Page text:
PNGISD to resume classes Tuesday
PORT NECHES — The Port Neches-Groves Independent School District will welcome its students back to campus Tuesday after the evacuation notice was lifted Friday morning following the TPC Group plant explosion and fires.
Both Port Arthur ISD and Nederland ISD will resume classes Monday as scheduled.
While the repairs on the affected PNGISD campuses are moving swiftly, Superintendent Mike Gonzales said he intends to take extra precautions by cancelling school Monday, Dec. 2.
“We have a couple schools that were impacted by the blast,” he said. “We currently have our team working on those campuses and we believe we will get our schools back into working condition before Monday. I think we should be ready to go as soon as the workers clear us.”
All campuses within the Port Neches city limits were damaged, except for Ridgewood Elementary.
“We have broken glass and ceiling tiles that have came down,” Gonzales said. “We’re going to have to put all that up, wipe down the desks and deal with minor stuff at the elementary schools.”
Port Neches-Groves High School, which sustained the most damage, has begun repairs to broken windows, caved in gym doors, falling tiles and framework issues.
“In one or two spots the frames got damaged,” Gonzales said. “Other than that, it’s just a lot of minor stuff. There is just so much of it. That’s what makes it difficult. It’s the little things that you have to go back and clean up, make sure the classrooms are wiped down so students aren’t touching, breathing or eating anything harmful.”
As cleaning up continues, Gonzales said the campuses will conduct several air quality tests to ensure there is no detection of harmful chemicals or lingering asbestos fumes.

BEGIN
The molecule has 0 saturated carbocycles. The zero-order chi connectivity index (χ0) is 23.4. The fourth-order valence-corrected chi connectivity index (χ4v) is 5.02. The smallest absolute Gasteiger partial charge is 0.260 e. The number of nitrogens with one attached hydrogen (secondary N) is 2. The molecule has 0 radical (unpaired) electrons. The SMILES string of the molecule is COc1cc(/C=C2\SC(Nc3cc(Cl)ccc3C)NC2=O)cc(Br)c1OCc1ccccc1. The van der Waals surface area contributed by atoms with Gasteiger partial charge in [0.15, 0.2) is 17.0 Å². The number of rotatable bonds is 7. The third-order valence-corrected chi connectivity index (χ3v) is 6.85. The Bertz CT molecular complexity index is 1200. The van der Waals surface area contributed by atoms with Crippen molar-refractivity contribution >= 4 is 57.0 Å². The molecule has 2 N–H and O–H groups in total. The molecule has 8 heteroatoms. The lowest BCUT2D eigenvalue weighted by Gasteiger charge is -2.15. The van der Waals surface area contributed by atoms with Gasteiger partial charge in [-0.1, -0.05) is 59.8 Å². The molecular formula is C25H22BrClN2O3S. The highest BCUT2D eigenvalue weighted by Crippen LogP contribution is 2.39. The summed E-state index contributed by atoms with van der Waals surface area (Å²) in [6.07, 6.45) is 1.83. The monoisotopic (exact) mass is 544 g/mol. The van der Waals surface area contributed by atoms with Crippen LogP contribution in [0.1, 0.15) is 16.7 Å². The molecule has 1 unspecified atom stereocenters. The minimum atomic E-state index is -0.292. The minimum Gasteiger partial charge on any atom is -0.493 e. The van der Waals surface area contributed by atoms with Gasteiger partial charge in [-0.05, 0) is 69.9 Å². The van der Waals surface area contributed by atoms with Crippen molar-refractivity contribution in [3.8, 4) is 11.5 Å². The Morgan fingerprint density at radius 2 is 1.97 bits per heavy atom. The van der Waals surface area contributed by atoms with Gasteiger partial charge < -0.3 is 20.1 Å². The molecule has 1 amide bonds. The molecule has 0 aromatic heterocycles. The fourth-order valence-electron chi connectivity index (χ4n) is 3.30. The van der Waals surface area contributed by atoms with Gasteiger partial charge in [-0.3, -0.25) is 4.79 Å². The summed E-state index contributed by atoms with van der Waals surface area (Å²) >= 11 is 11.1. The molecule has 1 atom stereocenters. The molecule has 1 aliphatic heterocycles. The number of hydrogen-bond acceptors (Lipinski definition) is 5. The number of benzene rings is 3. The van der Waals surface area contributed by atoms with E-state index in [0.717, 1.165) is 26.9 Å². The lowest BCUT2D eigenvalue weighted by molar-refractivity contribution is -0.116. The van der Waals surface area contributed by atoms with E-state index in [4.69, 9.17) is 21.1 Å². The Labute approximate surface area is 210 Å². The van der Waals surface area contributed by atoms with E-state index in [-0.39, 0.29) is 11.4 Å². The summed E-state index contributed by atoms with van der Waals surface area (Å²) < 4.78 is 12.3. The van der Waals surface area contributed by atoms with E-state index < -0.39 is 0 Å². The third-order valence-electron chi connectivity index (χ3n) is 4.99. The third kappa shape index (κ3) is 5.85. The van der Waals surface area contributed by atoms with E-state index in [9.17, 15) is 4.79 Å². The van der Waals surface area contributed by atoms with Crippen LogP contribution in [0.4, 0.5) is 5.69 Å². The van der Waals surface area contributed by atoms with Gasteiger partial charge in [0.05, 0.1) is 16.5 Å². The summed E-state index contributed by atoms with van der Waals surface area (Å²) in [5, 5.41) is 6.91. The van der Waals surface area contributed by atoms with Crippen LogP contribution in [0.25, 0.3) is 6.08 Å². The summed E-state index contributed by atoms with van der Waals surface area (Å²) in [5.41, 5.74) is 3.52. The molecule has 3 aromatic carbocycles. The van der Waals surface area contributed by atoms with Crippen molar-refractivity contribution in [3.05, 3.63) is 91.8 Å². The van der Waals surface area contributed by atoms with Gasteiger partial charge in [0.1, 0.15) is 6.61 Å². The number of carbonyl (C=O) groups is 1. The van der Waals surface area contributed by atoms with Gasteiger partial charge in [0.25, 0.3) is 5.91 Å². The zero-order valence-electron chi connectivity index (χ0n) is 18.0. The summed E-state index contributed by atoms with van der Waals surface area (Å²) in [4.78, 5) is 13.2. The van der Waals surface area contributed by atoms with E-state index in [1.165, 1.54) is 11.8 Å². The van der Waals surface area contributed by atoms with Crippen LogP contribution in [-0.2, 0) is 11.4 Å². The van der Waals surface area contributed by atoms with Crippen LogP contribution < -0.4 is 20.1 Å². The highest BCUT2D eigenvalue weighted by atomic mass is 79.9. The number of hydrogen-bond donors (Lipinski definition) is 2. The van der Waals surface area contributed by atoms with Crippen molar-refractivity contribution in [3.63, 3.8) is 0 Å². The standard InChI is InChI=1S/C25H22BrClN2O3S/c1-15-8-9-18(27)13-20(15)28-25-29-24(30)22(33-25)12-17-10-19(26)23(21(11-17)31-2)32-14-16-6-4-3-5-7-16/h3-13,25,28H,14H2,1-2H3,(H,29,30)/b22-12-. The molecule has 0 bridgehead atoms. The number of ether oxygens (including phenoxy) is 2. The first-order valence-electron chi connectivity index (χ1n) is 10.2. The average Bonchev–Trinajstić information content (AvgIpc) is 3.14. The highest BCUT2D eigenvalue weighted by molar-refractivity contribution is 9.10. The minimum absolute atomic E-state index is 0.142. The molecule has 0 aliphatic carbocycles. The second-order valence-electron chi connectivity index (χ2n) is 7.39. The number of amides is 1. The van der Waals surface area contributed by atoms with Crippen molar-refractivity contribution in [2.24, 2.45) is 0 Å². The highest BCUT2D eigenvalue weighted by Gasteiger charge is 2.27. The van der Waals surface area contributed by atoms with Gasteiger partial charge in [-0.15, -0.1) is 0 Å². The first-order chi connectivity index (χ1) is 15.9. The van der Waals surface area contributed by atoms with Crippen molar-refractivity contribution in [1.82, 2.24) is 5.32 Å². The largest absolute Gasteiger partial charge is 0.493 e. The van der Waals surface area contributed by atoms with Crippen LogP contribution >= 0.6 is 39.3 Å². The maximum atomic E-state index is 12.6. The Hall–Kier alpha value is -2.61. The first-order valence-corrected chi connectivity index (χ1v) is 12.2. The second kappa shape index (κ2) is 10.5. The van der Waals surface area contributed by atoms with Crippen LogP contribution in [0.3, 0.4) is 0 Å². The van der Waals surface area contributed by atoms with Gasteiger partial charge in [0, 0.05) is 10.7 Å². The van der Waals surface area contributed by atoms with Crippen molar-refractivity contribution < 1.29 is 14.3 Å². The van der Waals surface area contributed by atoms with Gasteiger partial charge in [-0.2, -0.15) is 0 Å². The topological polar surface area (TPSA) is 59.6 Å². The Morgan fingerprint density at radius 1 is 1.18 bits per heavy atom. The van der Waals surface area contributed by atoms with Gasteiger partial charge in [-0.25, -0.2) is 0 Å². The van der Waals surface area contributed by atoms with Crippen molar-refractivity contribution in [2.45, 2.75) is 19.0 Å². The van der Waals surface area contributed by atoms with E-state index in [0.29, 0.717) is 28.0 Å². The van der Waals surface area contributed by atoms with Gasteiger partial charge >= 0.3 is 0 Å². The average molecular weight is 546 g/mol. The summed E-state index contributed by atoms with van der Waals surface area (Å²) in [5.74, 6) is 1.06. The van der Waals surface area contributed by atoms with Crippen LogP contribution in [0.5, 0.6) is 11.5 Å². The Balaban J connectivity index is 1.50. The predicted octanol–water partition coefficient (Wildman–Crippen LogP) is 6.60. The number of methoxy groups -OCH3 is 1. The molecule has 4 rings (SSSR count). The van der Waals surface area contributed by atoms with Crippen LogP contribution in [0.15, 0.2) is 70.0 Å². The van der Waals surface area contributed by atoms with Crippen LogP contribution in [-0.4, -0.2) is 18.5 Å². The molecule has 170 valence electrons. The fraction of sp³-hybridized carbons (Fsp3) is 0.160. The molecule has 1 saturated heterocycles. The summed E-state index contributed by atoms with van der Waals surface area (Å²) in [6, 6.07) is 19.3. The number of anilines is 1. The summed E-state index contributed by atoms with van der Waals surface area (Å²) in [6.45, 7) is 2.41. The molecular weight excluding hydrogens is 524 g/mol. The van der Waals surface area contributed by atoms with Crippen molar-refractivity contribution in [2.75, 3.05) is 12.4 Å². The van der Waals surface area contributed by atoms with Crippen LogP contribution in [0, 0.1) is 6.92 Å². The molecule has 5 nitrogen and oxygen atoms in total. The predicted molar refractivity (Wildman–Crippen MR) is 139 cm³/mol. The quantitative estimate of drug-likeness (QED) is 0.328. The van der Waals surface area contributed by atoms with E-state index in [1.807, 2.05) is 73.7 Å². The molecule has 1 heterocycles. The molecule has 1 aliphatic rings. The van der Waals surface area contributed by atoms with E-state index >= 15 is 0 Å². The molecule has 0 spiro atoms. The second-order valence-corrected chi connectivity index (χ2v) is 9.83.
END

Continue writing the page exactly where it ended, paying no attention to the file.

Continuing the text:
“We’re walking through everything,” he said. “We’re doing everything we can to make sure our kids are safe before they come back.”
Gonzales said he is grateful that students were not in school during the incident, but is using the experience as a learning tool for the future.
“We hate that this happened, but it did happen,” he said. “I’m just glad that kids weren’t in the classes. We have drills in place because of the area we live in, but there really hasn’t been anything catastrophic. This is something we will just learn from in the future and use to move forward.”
After sustaining considerable damage during the explosion only 15 days after a cybersecurity threat, Gonzales said he is proud of his students and staff who have remained resilient through the chaos.
“Our employees are well-versed,” he said. “They know how to handle all different situations. We’ve dealt with hurricanes. We’ve dealt with floods, ransomware and now this. Our teachers are just as resilient as our students. They get a little rattled, but before you know it they are back at it. It’s just what they do. It’s who we are.”
Periodic updates will be posted on the school districts Facebook page. Residents are urged to continue monitoring via social media.